ShareThis Page
Scouts: Acquiring Cervelli from Yankees cost Pirates promising reliever |

Scouts: Acquiring Cervelli from Yankees cost Pirates promising reliever

Christopher Horner | Trib Total Media
Pirates reliever Justin Wilson reacts after walking in a run during the eighth inning against the Marlins on Tuesday, Aug. 5, 2014, at PNC Park.

Several major league talent evaluators who scouted the Pirates last season said they paid a hefty price to acquire an insurance plan at catcher.

The Pirates acquired Yankees catcher Francisco Cervelli for reliever Justin Wilson on Wednesday. Cervelli is Plan B at catcher should free agent Russell Martin depart, which seems likely considering the number of large-market clubs interested in Martin in a thin market for catchers.

Wilson, 27, has a rare arm for a left-handed pitcher — his fastball averages 95 mph — and is under club control for four more seasons and isn’t eligible for arbitration until after next season.

Cervelli, 28, is versatile, but he also has missed nearly as many games to injury (199) and as he’s played in (250) during his major league career. Plus, he served a 50-game Biogenesis suspension for PED use in 2013.

“Winning teams in this day and age have to have two (quality) left-handed relievers,” said an American League scout who spoke on a condition of anonymity. “I like Wilson a lot. … It’s a big blow to their pen.”

While Wilson (career 2.99 ERA, 8.3 strikeouts, 3.9 walks per nine innings) has battled inconsistency with his command, he has also hit 100 mph from the left side, a feat perhaps matched only by Reds closer Aroldis Chapman in recent years.

Said one National League scout: “There’s not many like him.”

The Pirates were in a tough spot. Catcher was their most glaring need entering the offseason, and beyond Martin, there are no starting-caliber, free agent catchers. The scout said he doubted the Pirates had confidence in Chris Stewart to hold up as a No. 1 catcher.

“(The price) also speaks to the catching crop,” the AL scout said. “If you get a (catcher) capable of playing a significant amount of games, you’re going to have to give up something of value. … (Cervelli) hasn’t been healthy to know what he’s about. We don’t know what he can be.”

Cervelli is an excellent pitch-framing catcher. It’s pitch-framing that, for the most part, led the Pirates to Martin and Stewart as undervalued players. It’s also pitch-framing that undoubtedly helped Pirates turn around pitchers Francisco Liriano and Edinson Volquez.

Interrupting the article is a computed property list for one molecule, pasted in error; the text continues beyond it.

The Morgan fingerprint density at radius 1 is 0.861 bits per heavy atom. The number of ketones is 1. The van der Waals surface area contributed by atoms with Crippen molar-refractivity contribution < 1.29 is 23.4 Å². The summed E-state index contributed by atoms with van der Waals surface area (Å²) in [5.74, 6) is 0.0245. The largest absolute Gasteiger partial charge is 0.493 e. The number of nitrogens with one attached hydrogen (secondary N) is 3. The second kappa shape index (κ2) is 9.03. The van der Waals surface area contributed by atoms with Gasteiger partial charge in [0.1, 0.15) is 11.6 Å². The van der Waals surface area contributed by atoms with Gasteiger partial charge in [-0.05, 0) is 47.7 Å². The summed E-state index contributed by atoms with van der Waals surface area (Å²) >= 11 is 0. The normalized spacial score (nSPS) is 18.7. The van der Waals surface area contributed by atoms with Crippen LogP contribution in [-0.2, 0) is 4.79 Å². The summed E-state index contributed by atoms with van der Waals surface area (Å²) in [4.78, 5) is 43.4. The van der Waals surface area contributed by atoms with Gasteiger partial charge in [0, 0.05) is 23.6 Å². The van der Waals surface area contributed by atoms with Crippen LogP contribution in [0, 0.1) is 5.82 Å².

Cervelli has thrown out 27 percent of base stealers, which is league average. Martin has thrown out 32 percent. Cervelli has a career .278 batting average and .348 on-base percentage. He is eligible for arbitration and made $700,000 last season.

ESPN analyst Dan Symborski’s projection system has Cervelli being an above-average catcher with regular playing time, if he stays healthy.

“If he holds up,” Symborski wrote on his Twitter account. “Pirates may have a very solidly average catcher.”

And the Pirates need at least that at the position if they’re losing an All-Star performer in Martin.

“(Cervelli is) a quality all-around defender with some history of offensive production,” Pirates GM Neal Huntington said. “(Cervelli) gives us a viable alternative should Russ choose to sign elsewhere.”

Travis Sawchik is a staff writerfor Trib Total Media. Reach him at [email protected] or via Twitter @Sawchik_Trib.

TribLIVE commenting policy

You are solely responsible for your comments and by using you agree to our Terms of Service.

We moderate comments. Our goal is to provide substantive commentary for a general readership. By screening submissions, we provide a space where readers can share intelligent and informed commentary that enhances the quality of our news and information.

While most comments will be posted if they are on-topic and not abusive, moderating decisions are subjective. We will make them as carefully and consistently as we can. Because of the volume of reader comments, we cannot review individual moderation decisions with readers.

We value thoughtful comments representing a range of views that make their point quickly and politely. We make an effort to protect discussions from repeated comments either by the same reader or different readers

We follow the same standards for taste as the daily newspaper. A few things we won't tolerate: personal attacks, obscenity, vulgarity, profanity (including expletives and letters followed by dashes), commercial promotion, impersonations, incoherence, proselytizing and SHOUTING. Don't include URLs to Web sites.

We do not edit comments. They are either approved or deleted. We reserve the right to edit a comment that is quoted or excerpted in an article. In this case, we may fix spelling and punctuation.

We welcome strong opinions and criticism of our work, but we don't want comments to become bogged down with discussions of our policies and we will moderate accordingly.

We appreciate it when readers and people quoted in articles or blog posts point out errors of fact or emphasis and will investigate all assertions. But these suggestions should be sent via e-mail. To avoid distracting other readers, we won't publish comments that suggest a correction. Instead, corrections will be made in a blog post or in an article.